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Milky Way Galaxy

The Milky Way seen in the night skyThe Milky Way seen in the night sky Every star you see in the night sky is part of the Milky Way Galaxy (although on a clear night, you can glimpse one or two galaxies that lie beyond the Milky Way). The Milky Way Galaxy, the galaxy to which our own star, the Sun, belongs, is a vast, disc-like spiral of stars. It closely resembles the Andromeda Galaxy, which lies 2.25 million light years away. Named after the misty band of stars in the night sky—actually our side-on view of one of its spiral arms—it contains about 200 billion stars and measures about 100,000 light years across. It spins at 250 km/sec (150 miles/sec), taking more than 200 million years to complete one full circle.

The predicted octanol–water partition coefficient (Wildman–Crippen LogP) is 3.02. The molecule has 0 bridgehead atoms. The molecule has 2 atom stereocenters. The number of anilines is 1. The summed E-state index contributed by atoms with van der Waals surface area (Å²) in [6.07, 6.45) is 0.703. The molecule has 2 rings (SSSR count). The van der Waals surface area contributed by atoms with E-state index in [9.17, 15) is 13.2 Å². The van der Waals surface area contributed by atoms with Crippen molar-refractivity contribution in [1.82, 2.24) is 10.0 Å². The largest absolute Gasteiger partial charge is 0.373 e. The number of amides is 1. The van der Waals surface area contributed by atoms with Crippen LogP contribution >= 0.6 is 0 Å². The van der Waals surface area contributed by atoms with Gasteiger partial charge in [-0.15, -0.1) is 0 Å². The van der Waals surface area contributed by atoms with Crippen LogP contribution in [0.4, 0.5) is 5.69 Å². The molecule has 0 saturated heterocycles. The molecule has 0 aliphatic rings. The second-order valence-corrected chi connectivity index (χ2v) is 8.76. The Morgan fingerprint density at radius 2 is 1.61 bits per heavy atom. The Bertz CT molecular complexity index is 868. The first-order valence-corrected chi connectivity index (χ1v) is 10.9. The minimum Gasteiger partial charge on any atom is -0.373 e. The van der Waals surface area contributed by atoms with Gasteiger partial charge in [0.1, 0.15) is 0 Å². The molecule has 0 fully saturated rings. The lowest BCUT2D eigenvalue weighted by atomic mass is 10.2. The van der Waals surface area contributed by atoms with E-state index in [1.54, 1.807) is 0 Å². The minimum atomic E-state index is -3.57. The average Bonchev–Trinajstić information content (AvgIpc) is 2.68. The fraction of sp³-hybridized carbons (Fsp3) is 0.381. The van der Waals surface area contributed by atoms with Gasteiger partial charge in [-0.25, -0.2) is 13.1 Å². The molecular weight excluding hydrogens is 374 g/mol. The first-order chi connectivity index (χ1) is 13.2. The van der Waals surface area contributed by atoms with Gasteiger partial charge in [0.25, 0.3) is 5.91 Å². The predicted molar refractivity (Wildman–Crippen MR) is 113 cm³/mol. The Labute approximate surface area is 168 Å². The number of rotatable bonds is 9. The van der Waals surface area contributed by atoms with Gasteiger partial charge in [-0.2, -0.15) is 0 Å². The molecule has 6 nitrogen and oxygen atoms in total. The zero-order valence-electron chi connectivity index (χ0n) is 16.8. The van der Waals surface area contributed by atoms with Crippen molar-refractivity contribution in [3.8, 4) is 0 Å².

Milky Way GalaxyMilky Way Galaxy
Milky Way Galaxy in profileMilky Way Galaxy in profile

Side-on view

Seen from the side, the Milky Way Galaxy looks like a pair of fried eggs stuck together back-to-back. The “yolks” form the nucleus, while the “whites” form the spiral-shaped disc surrounding it. 


The Milky Way Galaxy has a bulge at its centre, called the nucleus, where older, red stars are concentrated. Four giant arms spiral out from the nucleus: the Crux-Centaurus Arm, the Perseus Arm, the Orion Arm and the Sagittarius Arm. Younger blue stars are found in these arms, along with clouds of gas and dust, where new stars are forming. The Sun is situated on one of the spiral arms about 25,000 light years—roughly halfway out—from the nucleus. Here are mostly yellow and orange young-to-middle aged stars. 

Milky Way GalaxyMilky Way GalaxyThe galactic disc is surrounded by a halo of old stars and globular clusters (dense, ball-shaped collections of stars), that form an enormous sphere measuring about 200,000 light years in diameter.

It takes the Galaxy more than 200 million years to complete one full circle.

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